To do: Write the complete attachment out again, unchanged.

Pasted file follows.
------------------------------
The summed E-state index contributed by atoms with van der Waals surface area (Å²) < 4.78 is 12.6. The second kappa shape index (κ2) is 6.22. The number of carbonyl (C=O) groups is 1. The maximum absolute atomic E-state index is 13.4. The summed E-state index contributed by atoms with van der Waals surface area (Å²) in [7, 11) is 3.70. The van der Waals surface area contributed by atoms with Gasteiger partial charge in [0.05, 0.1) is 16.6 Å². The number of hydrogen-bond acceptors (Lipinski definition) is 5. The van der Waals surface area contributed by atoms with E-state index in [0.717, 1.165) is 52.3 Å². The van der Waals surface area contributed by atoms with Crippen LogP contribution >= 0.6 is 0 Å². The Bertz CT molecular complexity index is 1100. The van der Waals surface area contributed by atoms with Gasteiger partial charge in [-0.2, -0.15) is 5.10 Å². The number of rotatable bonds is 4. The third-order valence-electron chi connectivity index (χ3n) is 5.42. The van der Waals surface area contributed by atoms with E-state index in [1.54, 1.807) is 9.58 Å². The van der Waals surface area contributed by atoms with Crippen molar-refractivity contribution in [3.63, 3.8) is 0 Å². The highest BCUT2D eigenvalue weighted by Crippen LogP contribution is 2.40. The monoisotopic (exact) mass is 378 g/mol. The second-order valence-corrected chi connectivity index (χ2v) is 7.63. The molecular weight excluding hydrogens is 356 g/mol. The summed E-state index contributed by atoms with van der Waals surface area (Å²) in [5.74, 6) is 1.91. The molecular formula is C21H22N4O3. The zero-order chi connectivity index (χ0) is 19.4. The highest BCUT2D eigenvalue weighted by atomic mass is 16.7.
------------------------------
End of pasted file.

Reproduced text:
The summed E-state index contributed by atoms with van der Waals surface area (Å²) < 4.78 is 12.6. The second kappa shape index (κ2) is 6.22. The number of carbonyl (C=O) groups is 1. The maximum absolute atomic E-state index is 13.4. The summed E-state index contributed by atoms with van der Waals surface area (Å²) in [7, 11) is 3.70. The van der Waals surface area contributed by atoms with Gasteiger partial charge in [0.05, 0.1) is 16.6 Å². The number of hydrogen-bond acceptors (Lipinski definition) is 5. The van der Waals surface area contributed by atoms with E-state index in [0.717, 1.165) is 52.3 Å². The van der Waals surface area contributed by atoms with Crippen LogP contribution >= 0.6 is 0 Å². The Bertz CT molecular complexity index is 1100. The van der Waals surface area contributed by atoms with Gasteiger partial charge in [-0.2, -0.15) is 5.10 Å². The number of rotatable bonds is 4. The third-order valence-electron chi connectivity index (χ3n) is 5.42. The van der Waals surface area contributed by atoms with E-state index in [1.54, 1.807) is 9.58 Å². The van der Waals surface area contributed by atoms with Crippen molar-refractivity contribution in [3.63, 3.8) is 0 Å². The highest BCUT2D eigenvalue weighted by Crippen LogP contribution is 2.40. The monoisotopic (exact) mass is 378 g/mol. The second-order valence-corrected chi connectivity index (χ2v) is 7.63. The molecular weight excluding hydrogens is 356 g/mol. The summed E-state index contributed by atoms with van der Waals surface area (Å²) in [5.74, 6) is 1.91. The molecular formula is C21H22N4O3. The zero-order chi connectivity index (χ0) is 19.4. The highest BCUT2D eigenvalue weighted by atomic mass is 16.7.